When to Act

Many people are uncomfortable or unsure of what to do when they have a friend who is going through a challenging time. Suicide can be hard to talk about for many reasons; you may have been personally affected by suicide, be uncomfortable with death, or be worried that you might say or do the wrong thing. But, by seeking more information, you are taking a productive first step towards increasing your comfort level and learning how to interact in a safe way with someone who may be considering suicide.

Remember, there are many people who go through stressful life situations and do not consider suicide. It is important to know the risk factors and warning signs so you are able to ask the right questions and find out if a friend in need might be at increased risk for suicide. Sometimes, your friend may just need to talk. It is also important to realize that each situation is not the same. Some people considering suicide might not show all of the indicators that let those around them know they are at risk for suicide. Generally, a suicidal person who gives warning signs will present more than one clue. When signs are visible then we have a chance to intervene and make a difference!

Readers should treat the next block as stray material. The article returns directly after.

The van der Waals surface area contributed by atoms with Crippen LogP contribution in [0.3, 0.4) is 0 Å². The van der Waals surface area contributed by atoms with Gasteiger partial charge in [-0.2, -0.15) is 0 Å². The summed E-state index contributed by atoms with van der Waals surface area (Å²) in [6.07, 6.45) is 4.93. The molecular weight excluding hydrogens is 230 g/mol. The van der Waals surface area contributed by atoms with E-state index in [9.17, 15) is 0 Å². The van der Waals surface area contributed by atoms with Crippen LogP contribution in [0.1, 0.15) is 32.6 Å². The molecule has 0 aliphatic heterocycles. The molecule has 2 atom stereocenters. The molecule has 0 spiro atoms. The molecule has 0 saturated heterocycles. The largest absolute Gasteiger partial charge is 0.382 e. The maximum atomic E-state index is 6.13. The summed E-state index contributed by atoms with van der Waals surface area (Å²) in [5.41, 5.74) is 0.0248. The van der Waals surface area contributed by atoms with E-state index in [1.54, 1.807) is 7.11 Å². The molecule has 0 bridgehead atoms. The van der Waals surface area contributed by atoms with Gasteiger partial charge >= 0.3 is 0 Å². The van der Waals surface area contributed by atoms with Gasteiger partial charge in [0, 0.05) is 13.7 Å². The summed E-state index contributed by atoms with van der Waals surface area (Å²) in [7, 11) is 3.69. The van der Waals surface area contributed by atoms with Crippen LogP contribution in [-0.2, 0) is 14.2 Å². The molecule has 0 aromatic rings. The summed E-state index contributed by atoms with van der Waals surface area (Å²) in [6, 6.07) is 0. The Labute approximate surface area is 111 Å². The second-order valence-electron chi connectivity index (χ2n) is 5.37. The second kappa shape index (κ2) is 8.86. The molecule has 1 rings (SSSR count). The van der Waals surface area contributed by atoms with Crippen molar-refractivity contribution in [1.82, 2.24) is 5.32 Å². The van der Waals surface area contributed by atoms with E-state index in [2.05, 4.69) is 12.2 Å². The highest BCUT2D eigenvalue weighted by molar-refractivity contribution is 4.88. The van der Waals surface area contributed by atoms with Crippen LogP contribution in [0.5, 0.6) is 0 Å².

If your friend has any of the following warning signs, you need to take action immediately:

  • Threatens suicide or talks/writes about suicide or wanting to hurt himself or herself. For example, your friend may say or write, "You will be better off without me," or "I'm just going to end it all."
  • Looks for ways to kill himself or herself.
  • Expresses having a suicide plan.
  • Prepares for death by making final arrangements, writing a will, or giving away prized possessions.
    danger chart
Danger Flowchart
Crisis Intervention Careline
24 hours a day, 7 days a week
Call toll-free statewide at
877-266-4357 or 800-273-8255
38 Percent of UAA students have experienced depression. Help is available and effective. Click here for an online screening.